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Communications of the ACM


NSF on Chien's Grand Challenge for Sustainability

hand with a tree in its palm extends from the green screen of a laptop computer, illustration

Credit: Elenyska

The National Science Foundation's (NSF) Directorate for Computer and Information Science and Engineering (CISE) advances understanding of the principles and uses of next-generation computing, communications, and information systems in service to society; supports advanced cyberinfrastructure that enables and accelerates discovery and innovation across all science and engineering disciplines; and contributes to universal, transparent, and affordable participation in an information-based society. CISE provides approximately 80% of the federal funding for fundamental computer science research at U.S. academic institutions.

Andrew A. Chien's Communications editorial "Computing's Grand Challenge for Sustainability"a (Oct. 2022) lays out a compelling and timely challenge for environmental sustainability: "The computing community should embrace a grand challenge to reduce the carbon-emissions and environmental impact of computing in absolute terms dramatically, and if possible, to zero." The role of computing and environmental sustainability, as noted in Chien's editorial, can be viewed in two different ways: "Computing in Sustainability" and "Sustainability in Computing." This Viewpoint focuses on ways the computing community can contribute broadly to environmental sustainability and identifies CISE research programs supporting these efforts.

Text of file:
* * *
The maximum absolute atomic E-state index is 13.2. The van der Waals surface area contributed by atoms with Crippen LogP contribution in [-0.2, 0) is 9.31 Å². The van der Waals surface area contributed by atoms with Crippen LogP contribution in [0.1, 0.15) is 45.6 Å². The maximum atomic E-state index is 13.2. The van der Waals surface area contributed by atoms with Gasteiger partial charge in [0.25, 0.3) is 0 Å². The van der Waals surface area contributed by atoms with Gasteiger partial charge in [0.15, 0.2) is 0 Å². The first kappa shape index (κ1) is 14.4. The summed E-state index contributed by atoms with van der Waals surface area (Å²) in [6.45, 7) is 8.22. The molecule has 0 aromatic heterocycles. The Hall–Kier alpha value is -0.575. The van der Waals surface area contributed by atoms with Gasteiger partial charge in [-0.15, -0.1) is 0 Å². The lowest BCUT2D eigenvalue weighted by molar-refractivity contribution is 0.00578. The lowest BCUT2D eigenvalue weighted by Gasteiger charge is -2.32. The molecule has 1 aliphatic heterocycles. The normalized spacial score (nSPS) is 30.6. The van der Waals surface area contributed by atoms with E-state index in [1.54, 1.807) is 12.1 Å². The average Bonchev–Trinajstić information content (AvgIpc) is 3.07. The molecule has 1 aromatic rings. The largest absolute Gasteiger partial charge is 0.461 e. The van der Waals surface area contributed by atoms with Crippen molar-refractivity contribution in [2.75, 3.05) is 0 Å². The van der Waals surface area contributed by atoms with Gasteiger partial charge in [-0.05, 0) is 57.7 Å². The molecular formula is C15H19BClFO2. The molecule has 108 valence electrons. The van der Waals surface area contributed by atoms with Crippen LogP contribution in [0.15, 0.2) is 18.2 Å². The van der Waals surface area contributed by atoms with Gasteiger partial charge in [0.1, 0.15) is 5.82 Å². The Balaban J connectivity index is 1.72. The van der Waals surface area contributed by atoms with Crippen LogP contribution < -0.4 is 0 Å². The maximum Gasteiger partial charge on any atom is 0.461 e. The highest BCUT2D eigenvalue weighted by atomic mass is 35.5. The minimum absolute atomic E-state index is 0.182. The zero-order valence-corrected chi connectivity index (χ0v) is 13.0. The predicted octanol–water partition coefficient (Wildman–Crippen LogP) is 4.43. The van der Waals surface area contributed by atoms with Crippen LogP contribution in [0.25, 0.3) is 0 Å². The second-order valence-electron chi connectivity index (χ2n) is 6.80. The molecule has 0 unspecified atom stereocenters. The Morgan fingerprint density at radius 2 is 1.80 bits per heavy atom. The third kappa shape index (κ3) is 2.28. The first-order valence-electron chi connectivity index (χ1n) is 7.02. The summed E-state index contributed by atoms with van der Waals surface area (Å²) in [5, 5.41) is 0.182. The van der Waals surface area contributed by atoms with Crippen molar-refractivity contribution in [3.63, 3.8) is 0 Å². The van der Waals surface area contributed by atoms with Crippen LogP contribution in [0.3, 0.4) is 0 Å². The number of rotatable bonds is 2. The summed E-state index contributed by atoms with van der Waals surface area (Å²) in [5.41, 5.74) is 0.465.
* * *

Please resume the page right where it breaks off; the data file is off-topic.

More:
Andrew Chien

Terrific to see both this viewpoint and the NSF's initiatives in both "Computing for Sustainability" and recently "Sustainability of Computing"! These are two critical roles and challenges for computing to be a positive force for environmental sustainability.

I applaud and support the broader focus on "embodied carbon" (not embodied energy) and lifecycle impacts of electronics and computing. This broader scope is critical to progress finding ways to reduce computing's negative environmental impact in the face of exponentially increasing use of computing (eg. digitalization, AI/ML, pervasive intelligence, and move)!

Its worth observing that operational and embodied carbon are closely coupled -- TSMC's operational carbon turns into Apple's product lifecycle embodied carbon, etc. Worse, large differences in embodied carbon may be possible with "supplier selection" rather than computing technical design choices. This makes it essential to root design and metrics for research in data that is supplier neutral... a challenge for research. For example, how do we characterize a 5nm process? 3nm process? stably, in a fashion independent of vendor. Would a design company (eg Nvidia, Apple, Qualcomm) select a foundry provider based on sustainability metrics over silicon capability?

In the other direction, we can work on embodied carbon by reducing operational carbon in the supply chain (eg decarbonize Taiwan's or South Korea's power grid), or the use phase (use low-carbon power).

Note: The coupling of operational and embodied carbon is a design feature of the GHG (green house gas) reporting protocols, not a defect. The GHG protocol designers' objective is to drive overall societal reductions, for which business organization and vendor selection is a critical element.

cheers, -Andrew

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